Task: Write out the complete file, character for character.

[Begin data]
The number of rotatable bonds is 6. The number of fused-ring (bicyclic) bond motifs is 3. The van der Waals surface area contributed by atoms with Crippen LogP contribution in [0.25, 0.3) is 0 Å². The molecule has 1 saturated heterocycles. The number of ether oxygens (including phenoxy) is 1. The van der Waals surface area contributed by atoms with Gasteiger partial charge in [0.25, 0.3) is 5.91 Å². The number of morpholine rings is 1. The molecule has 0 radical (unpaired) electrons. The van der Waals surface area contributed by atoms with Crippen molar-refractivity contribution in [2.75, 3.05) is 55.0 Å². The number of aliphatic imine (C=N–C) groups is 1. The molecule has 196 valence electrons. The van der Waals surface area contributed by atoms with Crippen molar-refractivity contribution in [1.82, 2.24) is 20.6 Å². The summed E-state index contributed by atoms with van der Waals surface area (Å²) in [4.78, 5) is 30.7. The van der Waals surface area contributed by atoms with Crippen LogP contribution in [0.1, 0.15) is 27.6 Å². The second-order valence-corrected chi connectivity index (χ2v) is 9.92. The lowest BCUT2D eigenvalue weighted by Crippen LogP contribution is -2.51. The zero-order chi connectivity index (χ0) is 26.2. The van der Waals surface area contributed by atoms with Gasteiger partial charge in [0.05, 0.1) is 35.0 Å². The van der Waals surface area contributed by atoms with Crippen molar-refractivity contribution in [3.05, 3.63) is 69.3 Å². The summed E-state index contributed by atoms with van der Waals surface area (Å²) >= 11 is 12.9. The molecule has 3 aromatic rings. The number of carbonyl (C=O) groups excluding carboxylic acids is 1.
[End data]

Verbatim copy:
The number of rotatable bonds is 6. The number of fused-ring (bicyclic) bond motifs is 3. The van der Waals surface area contributed by atoms with Crippen LogP contribution in [0.25, 0.3) is 0 Å². The molecule has 1 saturated heterocycles. The number of ether oxygens (including phenoxy) is 1. The van der Waals surface area contributed by atoms with Gasteiger partial charge in [0.25, 0.3) is 5.91 Å². The number of morpholine rings is 1. The molecule has 0 radical (unpaired) electrons. The van der Waals surface area contributed by atoms with Crippen molar-refractivity contribution in [2.75, 3.05) is 55.0 Å². The number of aliphatic imine (C=N–C) groups is 1. The molecule has 196 valence electrons. The van der Waals surface area contributed by atoms with Crippen molar-refractivity contribution in [1.82, 2.24) is 20.6 Å². The summed E-state index contributed by atoms with van der Waals surface area (Å²) in [4.78, 5) is 30.7. The van der Waals surface area contributed by atoms with Crippen LogP contribution in [0.1, 0.15) is 27.6 Å². The second-order valence-corrected chi connectivity index (χ2v) is 9.92. The lowest BCUT2D eigenvalue weighted by Crippen LogP contribution is -2.51. The zero-order chi connectivity index (χ0) is 26.2. The van der Waals surface area contributed by atoms with Gasteiger partial charge in [0.05, 0.1) is 35.0 Å². The van der Waals surface area contributed by atoms with Crippen molar-refractivity contribution in [3.05, 3.63) is 69.3 Å². The summed E-state index contributed by atoms with van der Waals surface area (Å²) >= 11 is 12.9. The molecule has 3 aromatic rings. The number of carbonyl (C=O) groups excluding carboxylic acids is 1.